Despite very clear reports from the same publication that Anthony Mundine was having a dreadful time getting down to 154 pounds to fight Robert Medley, the Sydney Morning Herald now reports that the former super middleweight titlist has such major problems with the IBO that he's moving the January 11 fight to 160 pounds and fighting for a secondary WBA title.
Mundine, 34, does sound like he has some pretty legitimate gripes with the IBO, the fringe organization whose titles are recognized by some and largely ignored by most. After a close win over Daniel Geale last year in an entertaining, big-money fight in Australia, the IBO reportedly had different judges re-watch and re-score the bout, with two of the three awarding the fight to Geale. This was done on a protest lodged by Geale, which Mundine believes was at the insistence of the sanctioning body. Had the three new judges unanimously scored it for Geale, it could have been overturned, which is a ridiculous idea. There was nothing close to a robbery in Mundine's win over Geale. Personally, I scored it for Mundine.
But that said, the fact that Mundine disagrees with the IBO and won't fight under their banner really has absolutely nothing to do with weight, and there'd be no reason to bump this fight to 160 pounds if Mundine weren't badly struggling to make 154. Medley twice challenged for Isaac Hlatshwayo's IBO welterweight (147) title in 2008, the two biggest fights of his career. I'm sure the WBA has some useless belt sitting around they could have put on the line for Mundine-Medley at 154.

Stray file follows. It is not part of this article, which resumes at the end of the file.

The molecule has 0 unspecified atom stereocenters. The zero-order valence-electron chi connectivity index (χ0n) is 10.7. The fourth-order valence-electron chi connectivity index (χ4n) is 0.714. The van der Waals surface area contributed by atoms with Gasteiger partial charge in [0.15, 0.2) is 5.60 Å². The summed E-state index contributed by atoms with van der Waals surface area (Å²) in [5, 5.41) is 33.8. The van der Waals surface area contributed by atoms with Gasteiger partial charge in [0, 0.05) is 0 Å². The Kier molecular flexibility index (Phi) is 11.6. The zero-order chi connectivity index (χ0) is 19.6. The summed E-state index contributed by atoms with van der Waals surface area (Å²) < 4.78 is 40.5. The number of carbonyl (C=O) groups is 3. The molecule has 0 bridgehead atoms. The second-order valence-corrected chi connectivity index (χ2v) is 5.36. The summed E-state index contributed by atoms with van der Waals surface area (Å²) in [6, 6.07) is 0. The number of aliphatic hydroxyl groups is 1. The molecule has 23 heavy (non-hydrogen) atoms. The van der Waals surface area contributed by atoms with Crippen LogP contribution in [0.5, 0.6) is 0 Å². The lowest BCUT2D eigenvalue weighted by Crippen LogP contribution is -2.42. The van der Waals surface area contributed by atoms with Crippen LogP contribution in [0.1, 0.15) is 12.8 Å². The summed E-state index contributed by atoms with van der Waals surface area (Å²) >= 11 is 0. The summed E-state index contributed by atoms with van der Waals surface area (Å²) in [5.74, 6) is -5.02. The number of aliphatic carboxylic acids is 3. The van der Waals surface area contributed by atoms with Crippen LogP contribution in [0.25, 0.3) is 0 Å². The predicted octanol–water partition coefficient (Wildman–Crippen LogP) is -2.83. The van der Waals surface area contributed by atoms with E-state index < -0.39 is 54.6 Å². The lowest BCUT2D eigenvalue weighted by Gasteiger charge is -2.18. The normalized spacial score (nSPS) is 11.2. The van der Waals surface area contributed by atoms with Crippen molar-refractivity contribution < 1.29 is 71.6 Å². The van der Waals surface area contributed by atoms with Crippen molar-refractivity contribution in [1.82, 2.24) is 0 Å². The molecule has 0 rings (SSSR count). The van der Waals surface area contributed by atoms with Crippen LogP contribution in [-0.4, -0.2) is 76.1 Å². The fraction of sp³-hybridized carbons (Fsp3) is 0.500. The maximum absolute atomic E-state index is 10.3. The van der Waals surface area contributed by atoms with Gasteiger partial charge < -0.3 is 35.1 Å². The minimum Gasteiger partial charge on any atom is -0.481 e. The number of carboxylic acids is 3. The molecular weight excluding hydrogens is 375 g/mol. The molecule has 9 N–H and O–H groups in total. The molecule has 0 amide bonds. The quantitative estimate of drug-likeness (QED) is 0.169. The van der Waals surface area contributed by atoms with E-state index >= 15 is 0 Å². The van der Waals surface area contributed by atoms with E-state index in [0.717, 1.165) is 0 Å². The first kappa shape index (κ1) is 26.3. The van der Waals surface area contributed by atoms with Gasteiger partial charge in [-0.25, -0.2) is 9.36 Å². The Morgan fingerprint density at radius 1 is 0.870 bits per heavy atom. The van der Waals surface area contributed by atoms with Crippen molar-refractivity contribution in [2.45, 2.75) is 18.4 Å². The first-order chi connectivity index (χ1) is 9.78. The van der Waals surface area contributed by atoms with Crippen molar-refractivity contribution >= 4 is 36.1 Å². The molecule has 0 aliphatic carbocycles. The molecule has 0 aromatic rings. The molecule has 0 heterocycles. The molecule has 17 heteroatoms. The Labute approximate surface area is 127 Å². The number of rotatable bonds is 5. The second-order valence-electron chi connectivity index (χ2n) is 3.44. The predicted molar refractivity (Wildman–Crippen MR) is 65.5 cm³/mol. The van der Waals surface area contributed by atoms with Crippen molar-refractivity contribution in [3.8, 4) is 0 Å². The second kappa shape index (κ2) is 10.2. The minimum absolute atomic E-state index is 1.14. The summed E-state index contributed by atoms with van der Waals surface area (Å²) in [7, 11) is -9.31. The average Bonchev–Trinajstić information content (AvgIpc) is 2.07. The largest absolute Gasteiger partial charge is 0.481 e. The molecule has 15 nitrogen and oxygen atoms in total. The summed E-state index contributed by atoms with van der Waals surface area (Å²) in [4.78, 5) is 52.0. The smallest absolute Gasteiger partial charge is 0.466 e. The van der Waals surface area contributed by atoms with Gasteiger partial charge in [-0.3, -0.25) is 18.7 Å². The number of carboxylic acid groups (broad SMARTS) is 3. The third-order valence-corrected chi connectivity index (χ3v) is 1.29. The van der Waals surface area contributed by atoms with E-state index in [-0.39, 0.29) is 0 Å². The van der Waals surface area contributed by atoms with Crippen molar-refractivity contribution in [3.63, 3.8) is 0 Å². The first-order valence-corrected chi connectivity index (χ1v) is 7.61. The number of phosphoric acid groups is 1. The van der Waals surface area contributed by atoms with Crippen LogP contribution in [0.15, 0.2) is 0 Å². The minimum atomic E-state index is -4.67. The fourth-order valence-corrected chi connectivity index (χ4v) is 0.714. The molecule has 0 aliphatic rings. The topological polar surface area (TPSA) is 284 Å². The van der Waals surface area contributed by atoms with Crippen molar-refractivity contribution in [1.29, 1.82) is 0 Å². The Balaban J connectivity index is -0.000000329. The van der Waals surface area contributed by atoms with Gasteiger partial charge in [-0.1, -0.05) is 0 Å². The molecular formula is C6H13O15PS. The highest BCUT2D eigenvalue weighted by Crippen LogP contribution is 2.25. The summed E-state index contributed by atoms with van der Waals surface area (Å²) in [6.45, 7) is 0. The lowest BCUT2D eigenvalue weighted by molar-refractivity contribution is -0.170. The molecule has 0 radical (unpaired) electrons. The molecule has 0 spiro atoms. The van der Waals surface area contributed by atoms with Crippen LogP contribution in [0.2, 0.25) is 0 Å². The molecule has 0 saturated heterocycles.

If Mundine could make the weight, he would. He obviously cannot, and he's hiding behind a potentially legitimate grudge with the IBO to explain that, when really, it's not like it's anything to be ashamed of. 34-year-old super middleweights don't generally drop down to 154 pounds.
In other fight news, Per Ake Persson reports that Robert Stieglitz has found a new challenger for his January 9 super middleweight title defense. Stieglitz was due to face Edison Miranda, but Miranda fell ill and had to pull out of the fight. Stieglitz will now defend against Argentina's Ruben Acosta (23-3-5, 7 KO). Acosta, 31, is undersized for the division and no threat whatsoever. His only steps up in competition have been three lopsided losses to Karoly Balzsay, Mundine and Mariano Carrera. Given the short notice, this is about as good as you could expect, probably.